Control of driving direction and position on the road
• Driving straight
• Keeping car in lane
• Turning
• Under-steer or over-steer
• Reversing and parking
• Need of free space around the vehicle, turning radius

Risk increasing factors
Risk increasing factors in column 2 connected to vehicle manoeuvring include, for example:
• Technical faults of vehicle (e.g. neglect of car maintenance, insufficient tyre pressure)
• Insufficient manoeuvring skills
• Misunderstanding of vehicle dynamics and properties
• Unsuitable speed adjustment
• Human reaction times
• Non-use of seatbelts and other safety devices
• Blind spots (not checking surroundings before driving off, mirrors)
• Improper seating posture
• Effect of load
• Over-reaction, under-reaction, wrong reaction
• Over-steer, under-steer
• Effect of different braking techniques

Self-evaluation (Column 3) on this level is to a high degree about making connections between action and outcome of that action. When talking about manoeuvring, this insight is closely connected to the concept of risk-awareness, or ‘why am I doing X in this way and not in that way and ‘what did I do to make the car go so and so’. The idea should be that the learner reflects upon the risks involved in working the car as a machine but also, and most importantly, when manoeuvring this machine. Learners could also be encouraged to reflect upon such things as e.g. the ‘showing-off’ aspect of vehicle handling. An added bonus of this increased insight is that viewing a topic from different angles works as a reinforcement of the knowledge itself.
This column is concerned not only with evaluating and giving the learner a realistic picture of his or her personal strengths and weaknesses regarding vehicle manoeuvring. More importantly, it provides an opportunity to connect basic manoeuvring with behaviour on the other levels, mainly level 2, but also 3 and 4.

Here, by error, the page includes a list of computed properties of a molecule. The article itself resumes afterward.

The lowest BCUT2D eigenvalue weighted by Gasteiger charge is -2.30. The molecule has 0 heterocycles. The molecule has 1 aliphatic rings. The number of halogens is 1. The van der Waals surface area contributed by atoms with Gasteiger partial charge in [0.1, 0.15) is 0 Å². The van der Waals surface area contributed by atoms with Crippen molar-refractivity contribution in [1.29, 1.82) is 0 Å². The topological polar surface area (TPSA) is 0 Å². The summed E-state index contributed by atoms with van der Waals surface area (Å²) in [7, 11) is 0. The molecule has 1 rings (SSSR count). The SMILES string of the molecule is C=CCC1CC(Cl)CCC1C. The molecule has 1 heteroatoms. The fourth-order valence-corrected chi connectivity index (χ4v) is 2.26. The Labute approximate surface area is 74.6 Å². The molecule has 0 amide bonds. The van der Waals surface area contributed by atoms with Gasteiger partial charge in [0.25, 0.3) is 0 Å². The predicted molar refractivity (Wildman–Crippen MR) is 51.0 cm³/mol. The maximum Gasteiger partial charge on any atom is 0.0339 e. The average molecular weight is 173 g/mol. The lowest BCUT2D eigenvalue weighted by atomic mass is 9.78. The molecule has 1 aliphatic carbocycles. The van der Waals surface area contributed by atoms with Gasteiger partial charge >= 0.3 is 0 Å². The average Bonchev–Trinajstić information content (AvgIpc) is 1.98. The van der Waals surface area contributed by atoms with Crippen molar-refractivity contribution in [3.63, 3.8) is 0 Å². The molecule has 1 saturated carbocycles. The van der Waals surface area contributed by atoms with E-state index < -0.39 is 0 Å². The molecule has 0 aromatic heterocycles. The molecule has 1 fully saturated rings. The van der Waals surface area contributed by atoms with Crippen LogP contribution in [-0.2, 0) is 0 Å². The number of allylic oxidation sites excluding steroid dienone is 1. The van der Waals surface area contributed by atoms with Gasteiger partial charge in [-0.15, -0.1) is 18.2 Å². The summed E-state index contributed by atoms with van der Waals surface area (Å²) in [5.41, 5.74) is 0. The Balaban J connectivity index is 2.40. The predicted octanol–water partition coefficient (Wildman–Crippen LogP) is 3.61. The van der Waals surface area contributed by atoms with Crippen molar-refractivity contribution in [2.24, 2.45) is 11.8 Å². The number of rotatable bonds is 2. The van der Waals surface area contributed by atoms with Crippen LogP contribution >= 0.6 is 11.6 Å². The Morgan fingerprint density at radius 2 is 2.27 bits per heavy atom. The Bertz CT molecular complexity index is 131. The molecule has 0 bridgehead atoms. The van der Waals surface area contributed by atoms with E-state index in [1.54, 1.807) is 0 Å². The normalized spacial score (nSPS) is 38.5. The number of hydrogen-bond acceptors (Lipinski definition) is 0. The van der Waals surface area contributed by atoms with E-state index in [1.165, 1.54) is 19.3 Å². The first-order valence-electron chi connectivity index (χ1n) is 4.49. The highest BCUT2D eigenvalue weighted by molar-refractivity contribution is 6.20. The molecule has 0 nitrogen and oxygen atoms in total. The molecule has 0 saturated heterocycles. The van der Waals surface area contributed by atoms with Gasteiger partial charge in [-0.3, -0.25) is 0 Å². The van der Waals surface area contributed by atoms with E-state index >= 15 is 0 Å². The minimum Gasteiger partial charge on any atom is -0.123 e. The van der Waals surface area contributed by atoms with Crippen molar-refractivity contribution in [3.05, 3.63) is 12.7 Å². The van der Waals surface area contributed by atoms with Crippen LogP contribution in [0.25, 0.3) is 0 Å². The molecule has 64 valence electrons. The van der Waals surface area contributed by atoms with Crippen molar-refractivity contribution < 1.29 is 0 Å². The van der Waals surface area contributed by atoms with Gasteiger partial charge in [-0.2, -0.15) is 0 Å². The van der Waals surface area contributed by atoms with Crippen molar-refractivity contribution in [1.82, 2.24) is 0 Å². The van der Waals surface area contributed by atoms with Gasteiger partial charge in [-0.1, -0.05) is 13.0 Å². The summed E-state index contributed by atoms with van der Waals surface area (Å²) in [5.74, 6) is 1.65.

As far as driver training is concerned, the hierarchical perspective demands a wide range of methods in teaching / instruction. Skills for vehicle manoeuvring and mastery of traffic situations are the basis for successful operation in traffic and these aspects should be learned well during driver training. Psychomotor and physiological aspects are important as basic requirements for operations at the lowest levels of the hierarchy of driver behaviour. However, the skills that are applied and the choices that are made at the lower levels are under guidance of goals and motives on the highest level. The driver selects the style of manoeuvring and the driving strategy in a certain situation according to his or her goals. In addition to the training of basic skills, driver training should also deal with the higher levels in the hierarchy and take into consideration the driver’s goals connected with driving and, for example, skills for dealing with social pressure during a trip. Training that is targeted at the lower levels only will limit itself to just a narrow part of the total concept of driving. In order to be safe, a driver should therefore not only be skilled but also aware of potential risk factors and his/her own abilities and motives as a driver.